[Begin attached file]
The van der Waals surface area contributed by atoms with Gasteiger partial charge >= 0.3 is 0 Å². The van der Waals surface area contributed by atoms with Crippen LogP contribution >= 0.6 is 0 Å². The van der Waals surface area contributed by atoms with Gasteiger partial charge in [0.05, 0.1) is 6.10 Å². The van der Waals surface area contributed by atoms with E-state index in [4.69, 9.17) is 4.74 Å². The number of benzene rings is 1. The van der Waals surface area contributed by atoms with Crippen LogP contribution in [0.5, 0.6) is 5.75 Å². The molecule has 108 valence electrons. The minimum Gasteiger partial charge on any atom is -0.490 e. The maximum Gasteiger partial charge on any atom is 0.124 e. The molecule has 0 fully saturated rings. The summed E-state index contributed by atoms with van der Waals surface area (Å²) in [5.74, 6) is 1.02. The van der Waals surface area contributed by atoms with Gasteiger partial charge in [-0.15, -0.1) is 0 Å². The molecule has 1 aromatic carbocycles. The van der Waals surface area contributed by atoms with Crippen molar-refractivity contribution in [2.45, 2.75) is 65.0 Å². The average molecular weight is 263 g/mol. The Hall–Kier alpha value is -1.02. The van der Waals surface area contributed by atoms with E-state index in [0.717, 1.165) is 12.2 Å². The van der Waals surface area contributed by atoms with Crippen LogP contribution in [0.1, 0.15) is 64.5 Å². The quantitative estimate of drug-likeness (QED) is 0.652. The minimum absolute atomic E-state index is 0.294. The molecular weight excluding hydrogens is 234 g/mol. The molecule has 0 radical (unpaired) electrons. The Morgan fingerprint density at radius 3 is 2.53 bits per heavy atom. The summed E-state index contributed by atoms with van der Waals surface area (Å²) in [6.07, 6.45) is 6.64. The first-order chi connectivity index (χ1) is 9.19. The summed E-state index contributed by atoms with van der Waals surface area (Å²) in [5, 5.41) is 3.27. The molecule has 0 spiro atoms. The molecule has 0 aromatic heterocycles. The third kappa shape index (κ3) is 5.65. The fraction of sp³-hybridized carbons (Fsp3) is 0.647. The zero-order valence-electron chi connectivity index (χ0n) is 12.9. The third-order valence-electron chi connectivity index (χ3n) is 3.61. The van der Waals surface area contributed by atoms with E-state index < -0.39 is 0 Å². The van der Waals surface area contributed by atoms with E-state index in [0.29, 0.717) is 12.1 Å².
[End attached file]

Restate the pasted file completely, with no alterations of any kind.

The van der Waals surface area contributed by atoms with Gasteiger partial charge >= 0.3 is 0 Å². The van der Waals surface area contributed by atoms with Crippen LogP contribution >= 0.6 is 0 Å². The van der Waals surface area contributed by atoms with Gasteiger partial charge in [0.05, 0.1) is 6.10 Å². The van der Waals surface area contributed by atoms with E-state index in [4.69, 9.17) is 4.74 Å². The number of benzene rings is 1. The van der Waals surface area contributed by atoms with Crippen LogP contribution in [0.5, 0.6) is 5.75 Å². The molecule has 108 valence electrons. The minimum Gasteiger partial charge on any atom is -0.490 e. The maximum Gasteiger partial charge on any atom is 0.124 e. The molecule has 0 fully saturated rings. The summed E-state index contributed by atoms with van der Waals surface area (Å²) in [5.74, 6) is 1.02. The van der Waals surface area contributed by atoms with Gasteiger partial charge in [-0.15, -0.1) is 0 Å². The molecule has 1 aromatic carbocycles. The van der Waals surface area contributed by atoms with Crippen molar-refractivity contribution in [2.45, 2.75) is 65.0 Å². The average molecular weight is 263 g/mol. The Hall–Kier alpha value is -1.02. The van der Waals surface area contributed by atoms with E-state index in [0.717, 1.165) is 12.2 Å². The van der Waals surface area contributed by atoms with Crippen LogP contribution in [0.1, 0.15) is 64.5 Å². The quantitative estimate of drug-likeness (QED) is 0.652. The minimum absolute atomic E-state index is 0.294. The molecular weight excluding hydrogens is 234 g/mol. The molecule has 0 radical (unpaired) electrons. The Morgan fingerprint density at radius 3 is 2.53 bits per heavy atom. The summed E-state index contributed by atoms with van der Waals surface area (Å²) in [6.07, 6.45) is 6.64. The first-order chi connectivity index (χ1) is 9.19. The summed E-state index contributed by atoms with van der Waals surface area (Å²) in [5, 5.41) is 3.27. The molecule has 0 spiro atoms. The molecule has 0 aromatic heterocycles. The third kappa shape index (κ3) is 5.65. The fraction of sp³-hybridized carbons (Fsp3) is 0.647. The zero-order valence-electron chi connectivity index (χ0n) is 12.9. The third-order valence-electron chi connectivity index (χ3n) is 3.61. The van der Waals surface area contributed by atoms with E-state index < -0.39 is 0 Å². The van der Waals surface area contributed by atoms with E-state index in [0.29, 0.717) is 12.1 Å².